How to Acid Wash Pool Tiles

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Decorative tiles often line concrete pools. Over time, the decorative tile and the grout between them can become stained by dirt and algae. An acid wash effectively removes deep stains and restores the beauty of pool tiles. Acid washes are commonly needed in pools that have been neglected or were not winterized properly. Although you may hire professionals to acid wash your pool, with proper precautions and preparation you can acid wash pool tiles yourself.

Things You'll Need

  • Protective clothing
  • Tri-sodium phosphate
  • Garden hose
  • Stiff-bristled scrub brush
  • Muriatic acid
  • Plastic bucket
  • Drain the pool completely.

  • Put on protective clothing. If the acid comes into contact with your skin or eyes it will burn.

  • Mix tri-sodium phosphate with water according to the manufacturer's instructions.

  • Scrub the tiles in small sections using the tri-sodium phosphate solution and a stiff-bristled brush.

  • Rinse each section well with with garden hose after cleaning it. Tri-sodium phosphate can damage the tiles if it is allowed to dry on the surface.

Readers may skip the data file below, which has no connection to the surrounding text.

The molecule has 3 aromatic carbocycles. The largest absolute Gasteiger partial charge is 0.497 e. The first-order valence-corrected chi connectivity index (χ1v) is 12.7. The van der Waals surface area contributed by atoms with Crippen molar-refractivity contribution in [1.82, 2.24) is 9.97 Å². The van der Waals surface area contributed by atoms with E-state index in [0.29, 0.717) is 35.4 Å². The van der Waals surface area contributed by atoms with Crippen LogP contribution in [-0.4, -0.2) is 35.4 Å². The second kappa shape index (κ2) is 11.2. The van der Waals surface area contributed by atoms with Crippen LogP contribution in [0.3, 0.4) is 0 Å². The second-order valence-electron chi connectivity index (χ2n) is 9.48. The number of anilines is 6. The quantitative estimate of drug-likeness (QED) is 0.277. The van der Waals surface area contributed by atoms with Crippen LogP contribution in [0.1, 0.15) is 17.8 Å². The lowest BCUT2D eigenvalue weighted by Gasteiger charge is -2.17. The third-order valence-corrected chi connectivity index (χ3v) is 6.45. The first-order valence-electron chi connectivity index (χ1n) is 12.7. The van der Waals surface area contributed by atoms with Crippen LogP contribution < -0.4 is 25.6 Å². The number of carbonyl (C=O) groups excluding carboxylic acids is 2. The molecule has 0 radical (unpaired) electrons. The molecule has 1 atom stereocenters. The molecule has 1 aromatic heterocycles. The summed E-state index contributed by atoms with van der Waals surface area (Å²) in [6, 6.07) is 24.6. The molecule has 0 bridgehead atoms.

• Add 1 part muriatic acid to 10 parts water in a plastic bucket. Muriatic acid will not corrode most forms of plastic.

  • Brush the muriatic acid solution onto a small section of pool tile. The acid should bubble when it hits the pool tile. This is normal.

  • Scrub the pool tiles well with a scrub brush, working the acid into the grout. Rinse immediately. Do not allow the acid solution to sit on the tiles. Work section by section in this manner.

  • Rinse the entire pool. Wash all of the muriatic acid from the tiles.

  • Dispose of the excess water used to acid wash the tiles before refilling the pool.

Tips & Warnings

  • If the muriatic acid solution does not bubble when it makes contact with the pool tiles, it is too diluted to be effective. Add more acid.
  • Neutralize muriatic acid with lime. This converts the acid to a harmless salt substance that can then be drained.
  • When diluting acid, add the acid to the water, not the other way around. If you add water to acid, the resulting chemical reaction could result in the acid splattering and burning your skin.

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